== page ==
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The Cambridge History of English and American Literature in 18 Volumes (1907–21).
Volume II. The End of the Middle Ages.

XII. English Prose in the Fifteenth Century, I

§ 3. Reginald Pecock

Reginald pecock was a Welshman, a student in the university of Oxford, where he became a fellow of Oriel and took holy orders. He was early celebrated for his finished learning and, before 1431, Humphrey, duke of Gloucester, it seems, drew the rising man to London where, in that year, he was made Master of Whittington College near the Tower, the recent foundation of the famous mayor.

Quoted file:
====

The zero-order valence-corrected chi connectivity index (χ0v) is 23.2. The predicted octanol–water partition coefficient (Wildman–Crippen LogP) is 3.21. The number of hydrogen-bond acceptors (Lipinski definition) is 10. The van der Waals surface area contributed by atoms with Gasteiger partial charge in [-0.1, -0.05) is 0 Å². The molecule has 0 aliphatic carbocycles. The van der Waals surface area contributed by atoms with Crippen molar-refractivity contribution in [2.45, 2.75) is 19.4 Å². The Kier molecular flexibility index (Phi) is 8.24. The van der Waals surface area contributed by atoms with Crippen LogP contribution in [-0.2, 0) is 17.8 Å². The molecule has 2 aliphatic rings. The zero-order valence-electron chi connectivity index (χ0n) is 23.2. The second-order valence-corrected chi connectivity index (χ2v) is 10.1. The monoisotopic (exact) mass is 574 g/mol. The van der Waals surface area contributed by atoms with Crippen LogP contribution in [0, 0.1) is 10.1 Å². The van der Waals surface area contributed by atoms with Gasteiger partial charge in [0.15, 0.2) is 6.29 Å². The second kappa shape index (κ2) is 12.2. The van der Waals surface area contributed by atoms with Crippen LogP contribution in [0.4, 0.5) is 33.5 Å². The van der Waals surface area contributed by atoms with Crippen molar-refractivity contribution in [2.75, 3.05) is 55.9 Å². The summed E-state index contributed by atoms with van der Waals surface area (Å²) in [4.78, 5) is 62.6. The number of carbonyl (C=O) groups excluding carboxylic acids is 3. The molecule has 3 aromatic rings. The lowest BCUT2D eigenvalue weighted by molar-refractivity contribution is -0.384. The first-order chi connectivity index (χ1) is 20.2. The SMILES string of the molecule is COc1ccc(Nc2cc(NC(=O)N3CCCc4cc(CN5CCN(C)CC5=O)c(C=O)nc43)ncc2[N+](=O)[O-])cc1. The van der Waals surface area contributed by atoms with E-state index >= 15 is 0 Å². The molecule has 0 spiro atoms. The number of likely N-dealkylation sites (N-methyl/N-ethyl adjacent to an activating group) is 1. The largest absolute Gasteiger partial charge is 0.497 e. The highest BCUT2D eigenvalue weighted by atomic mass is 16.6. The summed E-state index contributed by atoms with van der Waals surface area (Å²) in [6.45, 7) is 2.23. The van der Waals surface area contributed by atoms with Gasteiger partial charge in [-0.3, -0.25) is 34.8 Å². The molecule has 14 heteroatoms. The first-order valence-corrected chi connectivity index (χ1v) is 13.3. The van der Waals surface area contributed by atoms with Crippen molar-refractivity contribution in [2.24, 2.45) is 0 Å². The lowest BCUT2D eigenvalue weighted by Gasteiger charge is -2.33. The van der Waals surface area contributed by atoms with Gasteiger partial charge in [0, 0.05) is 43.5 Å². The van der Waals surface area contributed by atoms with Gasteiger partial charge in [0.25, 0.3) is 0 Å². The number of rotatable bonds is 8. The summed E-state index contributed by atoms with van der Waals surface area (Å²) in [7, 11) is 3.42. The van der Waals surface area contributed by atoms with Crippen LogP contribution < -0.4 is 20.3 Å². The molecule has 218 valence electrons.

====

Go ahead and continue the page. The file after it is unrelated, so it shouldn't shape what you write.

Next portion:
London was still thick with Lollards, and it became Pecock’s lifelong aim to overcome their heresy by persuasion. Before ten years were passed he had issued a number of books or pamphlets to cope with those which the heretics were pouring forth. In 1444, he was made bishop of St. Asaph, and he was so active in his diocese, in preaching and in other ways, as to rouse opposition. He had not, however, withdrawn from the public life of London; and, in 1447, he preached a sermon at Paul’s Cross which provoked much antagonism. He defended episcopal non-residence and neglect of preaching on the ground that the conduct of the ecclesiastical organisation was a prior buty; but he also justified papal “provisions” to benefices and the payment of annates to Rome upon grounds most displeasing to the English hierarchy. He put the substance of his discourse in writing and gave it to his friends. Yet not only the populace but many scholars, clergy and friars called him a heretic. His apology was controverted from Paul’s Cross by the celebrated Millington, Provost of King’s, Cambridge, and archbishop Stafford, though personally friendly, was obliged to investigate Pecock’s opinions. Pecock was not censured; but his translation to Chichester on the murder of Moleyns perhaps marked him as a member of the court party who might conveniently be thrust into a thankless post of danger. The mob hated him as one of Suffolk’s friends, and he had the distinction of mention in the lively ballad on the duke’s death, The Dirge of Jack Napes. As a privy councillor and trier of petitions, Pecock took his share in the unpopular work of government, but he continued to put forth short popular books against the Lollards and, at length, a complete and reasoned work, The Repressor of overmuch blaming of the clergy. This elaborate book, which its author thought would destroy Lollardy and prevent further criticism of the hierarchy, brought about his ruin.